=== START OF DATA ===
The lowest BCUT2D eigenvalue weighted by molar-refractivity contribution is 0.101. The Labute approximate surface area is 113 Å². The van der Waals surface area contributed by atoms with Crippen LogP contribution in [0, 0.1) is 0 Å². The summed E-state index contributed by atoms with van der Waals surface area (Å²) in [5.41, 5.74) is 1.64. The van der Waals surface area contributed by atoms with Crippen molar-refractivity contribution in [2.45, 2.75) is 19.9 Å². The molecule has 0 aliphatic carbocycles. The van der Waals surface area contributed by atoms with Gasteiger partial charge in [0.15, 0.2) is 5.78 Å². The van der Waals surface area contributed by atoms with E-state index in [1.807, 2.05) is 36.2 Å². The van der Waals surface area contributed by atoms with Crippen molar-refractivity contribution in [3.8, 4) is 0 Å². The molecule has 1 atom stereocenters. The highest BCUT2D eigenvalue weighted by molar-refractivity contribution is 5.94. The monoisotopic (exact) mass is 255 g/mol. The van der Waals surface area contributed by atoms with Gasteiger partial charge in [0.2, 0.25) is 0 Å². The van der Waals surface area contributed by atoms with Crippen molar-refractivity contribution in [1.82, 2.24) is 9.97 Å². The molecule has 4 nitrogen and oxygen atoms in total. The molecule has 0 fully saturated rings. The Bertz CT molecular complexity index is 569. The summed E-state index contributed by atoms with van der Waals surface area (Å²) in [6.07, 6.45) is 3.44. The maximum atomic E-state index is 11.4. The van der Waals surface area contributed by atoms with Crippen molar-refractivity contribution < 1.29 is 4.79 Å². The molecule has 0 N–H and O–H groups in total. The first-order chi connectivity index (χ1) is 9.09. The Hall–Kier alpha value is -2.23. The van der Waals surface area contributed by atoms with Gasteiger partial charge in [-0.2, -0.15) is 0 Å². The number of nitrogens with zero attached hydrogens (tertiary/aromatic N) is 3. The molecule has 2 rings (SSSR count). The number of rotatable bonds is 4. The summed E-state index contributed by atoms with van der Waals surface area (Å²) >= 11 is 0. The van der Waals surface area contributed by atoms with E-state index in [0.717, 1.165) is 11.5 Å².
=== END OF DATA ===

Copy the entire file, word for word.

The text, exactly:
The lowest BCUT2D eigenvalue weighted by molar-refractivity contribution is 0.101. The Labute approximate surface area is 113 Å². The van der Waals surface area contributed by atoms with Crippen LogP contribution in [0, 0.1) is 0 Å². The summed E-state index contributed by atoms with van der Waals surface area (Å²) in [5.41, 5.74) is 1.64. The van der Waals surface area contributed by atoms with Crippen molar-refractivity contribution in [2.45, 2.75) is 19.9 Å². The molecule has 0 aliphatic carbocycles. The van der Waals surface area contributed by atoms with Gasteiger partial charge in [0.15, 0.2) is 5.78 Å². The van der Waals surface area contributed by atoms with E-state index in [1.807, 2.05) is 36.2 Å². The van der Waals surface area contributed by atoms with Crippen molar-refractivity contribution in [3.8, 4) is 0 Å². The molecule has 1 atom stereocenters. The highest BCUT2D eigenvalue weighted by molar-refractivity contribution is 5.94. The monoisotopic (exact) mass is 255 g/mol. The van der Waals surface area contributed by atoms with Gasteiger partial charge in [0.2, 0.25) is 0 Å². The van der Waals surface area contributed by atoms with Crippen molar-refractivity contribution in [1.82, 2.24) is 9.97 Å². The molecule has 4 nitrogen and oxygen atoms in total. The molecule has 0 fully saturated rings. The Bertz CT molecular complexity index is 569. The summed E-state index contributed by atoms with van der Waals surface area (Å²) in [6.07, 6.45) is 3.44. The maximum atomic E-state index is 11.4. The van der Waals surface area contributed by atoms with Crippen molar-refractivity contribution < 1.29 is 4.79 Å². The molecule has 0 N–H and O–H groups in total. The first-order chi connectivity index (χ1) is 9.09. The Hall–Kier alpha value is -2.23. The van der Waals surface area contributed by atoms with Gasteiger partial charge in [-0.2, -0.15) is 0 Å². The number of nitrogens with zero attached hydrogens (tertiary/aromatic N) is 3. The molecule has 2 rings (SSSR count). The number of rotatable bonds is 4. The summed E-state index contributed by atoms with van der Waals surface area (Å²) >= 11 is 0. The van der Waals surface area contributed by atoms with E-state index in [0.717, 1.165) is 11.5 Å².